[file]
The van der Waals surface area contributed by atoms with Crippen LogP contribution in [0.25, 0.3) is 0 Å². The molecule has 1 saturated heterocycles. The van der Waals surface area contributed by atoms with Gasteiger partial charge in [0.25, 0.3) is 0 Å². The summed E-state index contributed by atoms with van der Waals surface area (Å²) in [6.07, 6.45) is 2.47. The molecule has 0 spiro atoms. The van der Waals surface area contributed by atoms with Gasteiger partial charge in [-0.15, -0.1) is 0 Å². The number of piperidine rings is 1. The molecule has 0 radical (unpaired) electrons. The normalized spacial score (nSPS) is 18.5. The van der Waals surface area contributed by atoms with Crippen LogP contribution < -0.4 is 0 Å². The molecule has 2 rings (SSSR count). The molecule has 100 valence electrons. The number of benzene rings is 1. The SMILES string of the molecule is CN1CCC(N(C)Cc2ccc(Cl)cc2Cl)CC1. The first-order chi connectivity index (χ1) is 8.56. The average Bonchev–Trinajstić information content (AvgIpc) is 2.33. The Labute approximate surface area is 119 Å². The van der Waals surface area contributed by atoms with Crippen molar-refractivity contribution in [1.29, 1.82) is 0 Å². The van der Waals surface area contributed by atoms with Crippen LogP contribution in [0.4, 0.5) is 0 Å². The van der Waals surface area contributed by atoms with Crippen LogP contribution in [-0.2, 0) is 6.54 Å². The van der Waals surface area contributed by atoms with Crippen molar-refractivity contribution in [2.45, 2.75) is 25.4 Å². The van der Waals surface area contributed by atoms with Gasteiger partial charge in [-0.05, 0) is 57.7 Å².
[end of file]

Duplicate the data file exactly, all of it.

The van der Waals surface area contributed by atoms with Crippen LogP contribution in [0.25, 0.3) is 0 Å². The molecule has 1 saturated heterocycles. The van der Waals surface area contributed by atoms with Gasteiger partial charge in [0.25, 0.3) is 0 Å². The summed E-state index contributed by atoms with van der Waals surface area (Å²) in [6.07, 6.45) is 2.47. The molecule has 0 spiro atoms. The van der Waals surface area contributed by atoms with Gasteiger partial charge in [-0.15, -0.1) is 0 Å². The number of piperidine rings is 1. The molecule has 0 radical (unpaired) electrons. The normalized spacial score (nSPS) is 18.5. The van der Waals surface area contributed by atoms with Crippen LogP contribution < -0.4 is 0 Å². The molecule has 2 rings (SSSR count). The molecule has 100 valence electrons. The number of benzene rings is 1. The SMILES string of the molecule is CN1CCC(N(C)Cc2ccc(Cl)cc2Cl)CC1. The first-order chi connectivity index (χ1) is 8.56. The average Bonchev–Trinajstić information content (AvgIpc) is 2.33. The Labute approximate surface area is 119 Å². The van der Waals surface area contributed by atoms with Crippen molar-refractivity contribution in [1.29, 1.82) is 0 Å². The van der Waals surface area contributed by atoms with Crippen LogP contribution in [0.4, 0.5) is 0 Å². The van der Waals surface area contributed by atoms with Crippen LogP contribution in [-0.2, 0) is 6.54 Å². The van der Waals surface area contributed by atoms with Crippen molar-refractivity contribution in [2.45, 2.75) is 25.4 Å². The van der Waals surface area contributed by atoms with Gasteiger partial charge in [-0.05, 0) is 57.7 Å².